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Assume I have the following script:

def do_not_call_on_one(i):
    if i == 1:
        raise ValueError("You never listen.")

    print "Success!"

do_not_call_on_one(1)

On excution, you will see the following traceback:

Traceback (most recent call last):
  File "test.py", line 7, in <module>
    do_not_call_on_one(1)
  File "test.py", line 3, in do_not_call_on_one
    raise ValueError("You never listen.")
ValueError: You never listen.

Is there some way to manipulate the call stack, such that the error is emitted from the line which is actually causing the problem, like so?:

Traceback (most recent call last):
  File "test.py", line 7, in <module>
    do_not_call_on_one(1)
ValueError: You never listen.

This would save developer time that would otherwise be wasted scanning the call stack, searching for the incorrectly used function, when the correct behavior could be defined ahead of time.

Is there anything in Python that would allow an exception to use a modified traceback?

Update

There are buitins which are replicating this functionality:

# In test.py:
int('a')

# Executing 'python test.py' yields:
Traceback (most recent call last):
  File "test.py", line 1, in <module>
    int('a')
ValueError: invalid literal for int() with base 10: 'a'

Note: The traceback does not descend into the int() function to display a bunch of useless scopes (especially the unhelpful raise ValueError itself).

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marked as duplicate by JAB, Jared, sam_io, Undo, Dom Jun 21 '13 at 0:45

This question has been asked before and already has an answer. If those answers do not fully address your question, please ask a new question.

    
It is helpful to know exactly where an error was thrown, which is information you would be getting rid of. If the same error could be thrown from two different points you wouldn't know exactly where to look. –  FastTurtle Jun 20 '13 at 20:38
    
Thanks JAB. I must work on my search-fu :'( –  gepoch Jun 20 '13 at 20:55

3 Answers 3

tl;dr: probably yes, but I can't imagine that it's a good idea.

I'm going to assume that we could, if we tried hard enough, fake up a callstack to show an exception coming from a different place. But I don't think that's a good idea.

In the first place, it's generally understood that the function which raises an exception is not always at fault. If somebody broke the contract and passed you a parameter which you don't expect, it's okay to raise an exception. If this is intended to cover your ass by raising the exception in the caller's scope so nobody blames your function, I think that somebody (maybe you, maybe your automated testing's "blame" system) needs to re-think how they determine responsibility.

In the second place, I don't think you can define the "right" scope very well. You might imagine that it should always be raised in your caller's scope, because clearly it's not your fault. Well, what if it's not their fault either? Should every function just throw up their hands and say "wasn't my fault" when an exception occurs? Pretty soon our stacktraces will say nothing at all.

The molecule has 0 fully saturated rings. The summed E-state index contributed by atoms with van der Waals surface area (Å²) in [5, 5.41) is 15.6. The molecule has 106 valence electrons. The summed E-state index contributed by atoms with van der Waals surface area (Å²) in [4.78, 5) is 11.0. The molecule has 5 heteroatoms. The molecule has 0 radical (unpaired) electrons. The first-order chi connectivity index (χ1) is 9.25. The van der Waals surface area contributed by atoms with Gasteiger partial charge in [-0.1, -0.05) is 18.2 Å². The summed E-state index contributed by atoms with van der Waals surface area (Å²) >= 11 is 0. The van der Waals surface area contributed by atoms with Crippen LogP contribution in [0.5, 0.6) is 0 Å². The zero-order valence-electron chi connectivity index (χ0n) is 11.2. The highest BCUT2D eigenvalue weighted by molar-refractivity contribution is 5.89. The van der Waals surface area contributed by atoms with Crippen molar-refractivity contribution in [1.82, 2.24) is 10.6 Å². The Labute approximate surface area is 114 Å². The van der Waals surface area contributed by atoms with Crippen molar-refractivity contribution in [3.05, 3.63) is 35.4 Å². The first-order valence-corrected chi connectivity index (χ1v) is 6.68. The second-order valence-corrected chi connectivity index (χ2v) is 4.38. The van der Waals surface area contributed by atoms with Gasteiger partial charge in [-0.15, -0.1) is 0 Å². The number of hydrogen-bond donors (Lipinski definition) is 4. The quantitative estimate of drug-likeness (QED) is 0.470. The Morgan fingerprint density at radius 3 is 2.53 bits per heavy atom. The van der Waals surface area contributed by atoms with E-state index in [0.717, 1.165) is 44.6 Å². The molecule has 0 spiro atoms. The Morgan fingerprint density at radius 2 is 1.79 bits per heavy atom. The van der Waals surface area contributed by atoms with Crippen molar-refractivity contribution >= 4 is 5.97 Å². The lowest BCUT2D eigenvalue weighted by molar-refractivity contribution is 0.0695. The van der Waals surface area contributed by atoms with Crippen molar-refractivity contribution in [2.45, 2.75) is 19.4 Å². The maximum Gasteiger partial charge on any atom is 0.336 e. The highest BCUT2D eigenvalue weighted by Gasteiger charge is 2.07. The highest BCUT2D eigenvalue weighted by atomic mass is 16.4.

Even if you're right, and your function is blameless, you're about to make everybody else's life hell, because manipulating the callstack to hide your function will make everybody scratch their heads, and remove valuable evidence for debugging the situation.

This might seem like a good idea, but I don't think it is, and I think if you put yourself in someone else's shoes you could understand how difficult it would make their life to try to use a function that behaved this way.

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It's actually really easy to customize uncaught exception tracebacks in Python, as I just discovered. docs.python.org/2/library/sys.html#sys.excepthook "The handling of such top-level exceptions can be customized by assigning another three-argument function to sys.excepthook." –  JAB Jun 20 '13 at 20:51

I would suggest catching the exception at the point you want to be at the top of the call stack and then raise a new exception wrapping the old one (so that you can reference the original call stack to know what exception actually caused the problem; after all, what happens when print "Success!" fails because, say, somebody set sys.stdout = int?).


After some browsing, it seems that http://stackoverflow.com/a/2615442/138772 is exactly the kind of answer you want.

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In console the output is this:

Traceback (most recent call last):
  File "<stdin>", line 1, in <module>
  File "<stdin>", line 3, in do_not_call_on_one
ValueError: You never listen.
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